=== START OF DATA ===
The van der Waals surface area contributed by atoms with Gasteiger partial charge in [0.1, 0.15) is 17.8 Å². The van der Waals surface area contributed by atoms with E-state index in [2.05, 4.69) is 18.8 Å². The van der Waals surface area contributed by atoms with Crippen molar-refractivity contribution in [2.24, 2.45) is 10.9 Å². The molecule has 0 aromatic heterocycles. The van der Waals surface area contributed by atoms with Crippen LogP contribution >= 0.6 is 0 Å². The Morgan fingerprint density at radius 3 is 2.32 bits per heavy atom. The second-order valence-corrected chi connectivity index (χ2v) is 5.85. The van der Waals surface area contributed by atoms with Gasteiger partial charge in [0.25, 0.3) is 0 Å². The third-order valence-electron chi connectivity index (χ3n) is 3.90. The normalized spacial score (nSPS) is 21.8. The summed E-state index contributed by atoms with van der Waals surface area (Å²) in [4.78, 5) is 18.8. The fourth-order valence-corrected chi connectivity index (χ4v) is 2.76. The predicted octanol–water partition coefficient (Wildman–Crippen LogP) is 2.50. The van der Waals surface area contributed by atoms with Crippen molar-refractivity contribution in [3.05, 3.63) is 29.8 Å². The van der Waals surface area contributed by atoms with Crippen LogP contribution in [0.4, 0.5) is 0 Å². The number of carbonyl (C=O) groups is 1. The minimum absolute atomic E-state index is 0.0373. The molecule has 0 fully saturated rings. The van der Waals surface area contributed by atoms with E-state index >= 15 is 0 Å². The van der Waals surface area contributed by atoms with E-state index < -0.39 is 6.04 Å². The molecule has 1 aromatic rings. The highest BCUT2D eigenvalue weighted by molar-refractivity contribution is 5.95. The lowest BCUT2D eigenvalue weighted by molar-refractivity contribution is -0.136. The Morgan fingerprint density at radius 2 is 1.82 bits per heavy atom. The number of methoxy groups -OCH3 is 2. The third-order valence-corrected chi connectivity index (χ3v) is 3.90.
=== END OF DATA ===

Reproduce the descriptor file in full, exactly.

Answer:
The van der Waals surface area contributed by atoms with Gasteiger partial charge in [0.1, 0.15) is 17.8 Å². The van der Waals surface area contributed by atoms with E-state index in [2.05, 4.69) is 18.8 Å². The van der Waals surface area contributed by atoms with Crippen molar-refractivity contribution in [2.24, 2.45) is 10.9 Å². The molecule has 0 aromatic heterocycles. The van der Waals surface area contributed by atoms with Crippen LogP contribution >= 0.6 is 0 Å². The Morgan fingerprint density at radius 3 is 2.32 bits per heavy atom. The second-order valence-corrected chi connectivity index (χ2v) is 5.85. The van der Waals surface area contributed by atoms with Gasteiger partial charge in [0.25, 0.3) is 0 Å². The third-order valence-electron chi connectivity index (χ3n) is 3.90. The normalized spacial score (nSPS) is 21.8. The summed E-state index contributed by atoms with van der Waals surface area (Å²) in [4.78, 5) is 18.8. The fourth-order valence-corrected chi connectivity index (χ4v) is 2.76. The predicted octanol–water partition coefficient (Wildman–Crippen LogP) is 2.50. The van der Waals surface area contributed by atoms with Crippen molar-refractivity contribution in [3.05, 3.63) is 29.8 Å². The van der Waals surface area contributed by atoms with Crippen LogP contribution in [0.4, 0.5) is 0 Å². The number of carbonyl (C=O) groups is 1. The minimum absolute atomic E-state index is 0.0373. The molecule has 0 fully saturated rings. The van der Waals surface area contributed by atoms with E-state index >= 15 is 0 Å². The van der Waals surface area contributed by atoms with E-state index < -0.39 is 6.04 Å². The molecule has 1 aromatic rings. The highest BCUT2D eigenvalue weighted by molar-refractivity contribution is 5.95. The lowest BCUT2D eigenvalue weighted by molar-refractivity contribution is -0.136. The Morgan fingerprint density at radius 2 is 1.82 bits per heavy atom. The number of methoxy groups -OCH3 is 2. The third-order valence-corrected chi connectivity index (χ3v) is 3.90.